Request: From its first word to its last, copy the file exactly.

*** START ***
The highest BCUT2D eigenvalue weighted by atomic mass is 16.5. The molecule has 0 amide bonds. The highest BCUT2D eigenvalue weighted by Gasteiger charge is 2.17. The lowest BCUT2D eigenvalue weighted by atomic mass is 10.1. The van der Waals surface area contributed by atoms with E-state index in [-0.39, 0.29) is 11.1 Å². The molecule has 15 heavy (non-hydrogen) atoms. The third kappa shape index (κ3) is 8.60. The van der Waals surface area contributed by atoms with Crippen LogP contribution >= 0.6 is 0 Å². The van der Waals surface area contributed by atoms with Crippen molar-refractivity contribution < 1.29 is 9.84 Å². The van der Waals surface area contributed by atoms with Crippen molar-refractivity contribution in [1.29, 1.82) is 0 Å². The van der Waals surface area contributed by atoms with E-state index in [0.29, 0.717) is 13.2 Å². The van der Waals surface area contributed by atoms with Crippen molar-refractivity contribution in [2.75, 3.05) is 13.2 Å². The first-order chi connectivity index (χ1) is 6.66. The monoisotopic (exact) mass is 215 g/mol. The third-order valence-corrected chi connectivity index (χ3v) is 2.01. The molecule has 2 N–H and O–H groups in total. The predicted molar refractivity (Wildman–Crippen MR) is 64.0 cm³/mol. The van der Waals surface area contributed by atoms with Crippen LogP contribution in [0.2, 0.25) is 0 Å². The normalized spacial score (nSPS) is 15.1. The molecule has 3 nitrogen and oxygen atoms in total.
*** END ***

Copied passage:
The highest BCUT2D eigenvalue weighted by atomic mass is 16.5. The molecule has 0 amide bonds. The highest BCUT2D eigenvalue weighted by Gasteiger charge is 2.17. The lowest BCUT2D eigenvalue weighted by atomic mass is 10.1. The van der Waals surface area contributed by atoms with E-state index in [-0.39, 0.29) is 11.1 Å². The molecule has 15 heavy (non-hydrogen) atoms. The third kappa shape index (κ3) is 8.60. The van der Waals surface area contributed by atoms with Crippen LogP contribution >= 0.6 is 0 Å². The van der Waals surface area contributed by atoms with Crippen molar-refractivity contribution < 1.29 is 9.84 Å². The van der Waals surface area contributed by atoms with Crippen molar-refractivity contribution in [1.29, 1.82) is 0 Å². The van der Waals surface area contributed by atoms with E-state index in [0.29, 0.717) is 13.2 Å². The van der Waals surface area contributed by atoms with Crippen molar-refractivity contribution in [2.75, 3.05) is 13.2 Å². The first-order chi connectivity index (χ1) is 6.66. The monoisotopic (exact) mass is 215 g/mol. The third-order valence-corrected chi connectivity index (χ3v) is 2.01. The molecule has 2 N–H and O–H groups in total. The predicted molar refractivity (Wildman–Crippen MR) is 64.0 cm³/mol. The van der Waals surface area contributed by atoms with Crippen LogP contribution in [0.2, 0.25) is 0 Å². The normalized spacial score (nSPS) is 15.1. The molecule has 3 nitrogen and oxygen atoms in total.